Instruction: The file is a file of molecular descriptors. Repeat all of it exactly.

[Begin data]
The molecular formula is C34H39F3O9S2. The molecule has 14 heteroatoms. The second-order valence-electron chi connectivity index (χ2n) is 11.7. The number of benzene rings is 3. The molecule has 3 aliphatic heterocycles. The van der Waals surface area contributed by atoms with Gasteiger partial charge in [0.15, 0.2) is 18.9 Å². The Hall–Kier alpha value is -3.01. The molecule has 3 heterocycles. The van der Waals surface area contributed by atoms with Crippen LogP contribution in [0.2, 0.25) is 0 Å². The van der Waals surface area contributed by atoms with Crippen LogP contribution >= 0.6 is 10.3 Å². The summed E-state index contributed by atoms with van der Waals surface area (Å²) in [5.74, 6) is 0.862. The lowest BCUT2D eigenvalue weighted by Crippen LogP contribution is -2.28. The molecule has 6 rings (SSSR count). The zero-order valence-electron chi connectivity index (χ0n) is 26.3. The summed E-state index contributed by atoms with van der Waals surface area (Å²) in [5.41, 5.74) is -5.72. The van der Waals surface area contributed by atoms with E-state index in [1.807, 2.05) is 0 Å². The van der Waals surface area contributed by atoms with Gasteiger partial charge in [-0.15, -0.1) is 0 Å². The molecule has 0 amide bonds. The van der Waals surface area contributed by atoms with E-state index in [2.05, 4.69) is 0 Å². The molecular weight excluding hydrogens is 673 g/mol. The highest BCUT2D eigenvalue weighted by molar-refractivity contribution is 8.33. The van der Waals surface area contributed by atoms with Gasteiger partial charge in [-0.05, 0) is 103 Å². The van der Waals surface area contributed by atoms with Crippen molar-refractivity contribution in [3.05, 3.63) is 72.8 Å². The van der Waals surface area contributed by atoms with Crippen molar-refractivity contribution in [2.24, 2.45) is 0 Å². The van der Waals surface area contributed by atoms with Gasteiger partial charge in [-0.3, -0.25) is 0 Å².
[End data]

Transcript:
The molecular formula is C34H39F3O9S2. The molecule has 14 heteroatoms. The second-order valence-electron chi connectivity index (χ2n) is 11.7. The number of benzene rings is 3. The molecule has 3 aliphatic heterocycles. The van der Waals surface area contributed by atoms with Gasteiger partial charge in [0.15, 0.2) is 18.9 Å². The Hall–Kier alpha value is -3.01. The molecule has 3 heterocycles. The van der Waals surface area contributed by atoms with Crippen LogP contribution in [0.2, 0.25) is 0 Å². The van der Waals surface area contributed by atoms with Crippen LogP contribution >= 0.6 is 10.3 Å². The summed E-state index contributed by atoms with van der Waals surface area (Å²) in [5.74, 6) is 0.862. The lowest BCUT2D eigenvalue weighted by Crippen LogP contribution is -2.28. The molecule has 6 rings (SSSR count). The zero-order valence-electron chi connectivity index (χ0n) is 26.3. The summed E-state index contributed by atoms with van der Waals surface area (Å²) in [5.41, 5.74) is -5.72. The van der Waals surface area contributed by atoms with E-state index in [1.807, 2.05) is 0 Å². The van der Waals surface area contributed by atoms with Gasteiger partial charge in [-0.15, -0.1) is 0 Å². The molecule has 0 amide bonds. The van der Waals surface area contributed by atoms with E-state index in [2.05, 4.69) is 0 Å². The molecular weight excluding hydrogens is 673 g/mol. The highest BCUT2D eigenvalue weighted by molar-refractivity contribution is 8.33. The van der Waals surface area contributed by atoms with Gasteiger partial charge in [-0.05, 0) is 103 Å². The van der Waals surface area contributed by atoms with Crippen molar-refractivity contribution in [3.05, 3.63) is 72.8 Å². The van der Waals surface area contributed by atoms with Crippen molar-refractivity contribution in [2.24, 2.45) is 0 Å². The van der Waals surface area contributed by atoms with Gasteiger partial charge in [-0.3, -0.25) is 0 Å².